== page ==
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6 Reasons Why You Need An Encapsulated Crawl Space

6 Reasons Why You Need An Encapsulated Crawl Space
6 Reasons Why You Need An Encapsulated Crawl Space

If you don’t have an encapsulated crawl space, by the end of this article, you’re going to want one! We’re going to give you six reasons why you need an encapsulated crawl space. We also include more beneficial methods that you can combine with encapsulation. Stick around. You’re going to learn a lot!


Without encapsulation, your crawl space and home are at risk.

  1. Mold starts to grow – If the humidity in your crawl space reaches above 70%, mold will start to grow. Breathing in mold can lead to serious health problems.
  2. Water damages wood – When wooden joists and beams are exposed to water, they can crumble due to wood rot. Read more about wood/dry rot.
  3. Crawl space before encapsulationYour home starts to smell – If you allow water to build up in your crawl space, puddles start to form, creating a musty odor. That odor then travels up and affects your entire home.
  4. Hardwood floors start to buckle – Moisture and water can buckle, warp, and bend your expensive hardwood flooring.
  5. Humidity starts to rise – If hot and humid air enters your crawl space, that air flows upward, increasing the humidity in the rest of your home.
  6. Insects love water – Fruit flies love to nest in puddles of water. If your crawl space is allowing moisture to build up, bugs are going to move in.

How Does An Encapsulated Crawl Space Work?

Encapsulation involves lining the floors and walls of your crawl space with a vapor barrier. The barrier is puncture-resistant and is made of tough, impermeable polyethylene sheeting. The vapor barrier prevents moisture from infiltrating your crawl space, keeps humidity to a minimum, and protects any exposed wood.

The barrier is only 10 to 20 millimeters thick, so you don’t have to worry about your crawl space getting smaller. As a bonus, you gain storage space because now you can store things safely without moisture damaging your valuables. Studies have shown that a sealed crawl space creates an energy-efficient and healthier home due to the elimination of humidity fluctuations.

Vapor barriers are only the first defense against keeping moisture out of your crawl space. Here’s what you can do to create a perfectly sealed crawl space.

Crawl Space Encapsulation

Sealing Crawl Space Vents

Crawl space vents were meant to allow air to circulate under your floor. Designed to prevent moisture build-up, they actually make it a lot worse. Warm air can cause exposed wooden floorboards, beams, and joists to rot. The same goes for cold air. If cold air gets inside your crawl space, exposed water pipes could crack, and condensation can build up on your walls.

Some building codes require vents to be open during the summer and closed during the winter, but most crawl space professionals suggest closing them entirely.

Adding A Drain Tile System And Sump Pump

A drain tile system collects groundwater that’s building up inside or outside your crawl space (depending on where you place the drain tile). Then, the drain tile carries the collected water to the sump pit. Once the water reaches a certain level in your sump pit, the sump pump ejects the water out using discharge lines.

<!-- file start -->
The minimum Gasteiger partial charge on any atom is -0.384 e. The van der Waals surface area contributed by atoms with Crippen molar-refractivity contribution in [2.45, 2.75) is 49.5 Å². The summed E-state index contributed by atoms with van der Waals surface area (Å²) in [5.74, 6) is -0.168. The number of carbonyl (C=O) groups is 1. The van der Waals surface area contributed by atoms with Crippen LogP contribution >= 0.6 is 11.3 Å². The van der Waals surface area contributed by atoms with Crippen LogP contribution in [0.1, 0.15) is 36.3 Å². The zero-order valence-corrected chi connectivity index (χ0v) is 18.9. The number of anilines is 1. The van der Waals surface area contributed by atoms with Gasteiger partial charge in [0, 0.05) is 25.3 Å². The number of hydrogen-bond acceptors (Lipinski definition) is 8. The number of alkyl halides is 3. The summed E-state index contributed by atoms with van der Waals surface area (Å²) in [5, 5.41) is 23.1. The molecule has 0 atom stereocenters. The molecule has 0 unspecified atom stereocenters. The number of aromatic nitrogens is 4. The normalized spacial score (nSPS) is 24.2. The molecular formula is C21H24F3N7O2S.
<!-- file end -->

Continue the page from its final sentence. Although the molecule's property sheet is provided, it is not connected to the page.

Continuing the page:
If you combine a drain tile system, sump pump, and vapor barrier together, you can effectively keep moisture and water out of your crawl space. Read more about drain tile systems.

Crawl space sump pump

Adding A Dehumidifier

First off, you don’t need a dehumidifier if you decide to keep your crawl space vents open. Otherwise, the dehumidifier will constantly be running, trying to battle intruding outside air.

If you decide to close your vents, then a dehumidifier can come in handy. Equipped with a fan, the dehumidifier circulates the clean, dry air throughout your crawl space, keeping the humidity levels down.

Crawl space dehumidifier

How Much Does Encapsulating A Crawl Space Cost?

As we said, the best way to protect your crawl space is by combining all the methods we mentioned. The average cost to encapsulate a crawl space, including a drain tile system, sump pump (and a backup pump), ranges between $4,000 to $7,000. Keep in mind, this is only a ballpark figure based on the average single-family home. If your crawl space is larger than usual, or you have structural damage as well, the price can start to rise. But don’t worry, you’re not alone.

Who Can Encapsulate Your Crawl Space?

If you live in the Greater Chicago area and need crawl space encapsulation, who do you call? There are so many options out there. Who can you trust to provide quality service? You need the real deal, and you need The Real Seal. Call us today, and we’ll get you started with an in-depth inspection, free repair estimate, and a list of our finest solutions. We also provide basement waterproofing, foundation repair, concrete lifting, and more.


Austin Werner

Austin Werner is the Owner of The Real Seal LLC, a basement waterproofing and foundation repair company. Austin believes that having a highly trained and happy team is the key to success. This is reflected through hundreds of 5 star customer reviews his company has received online.

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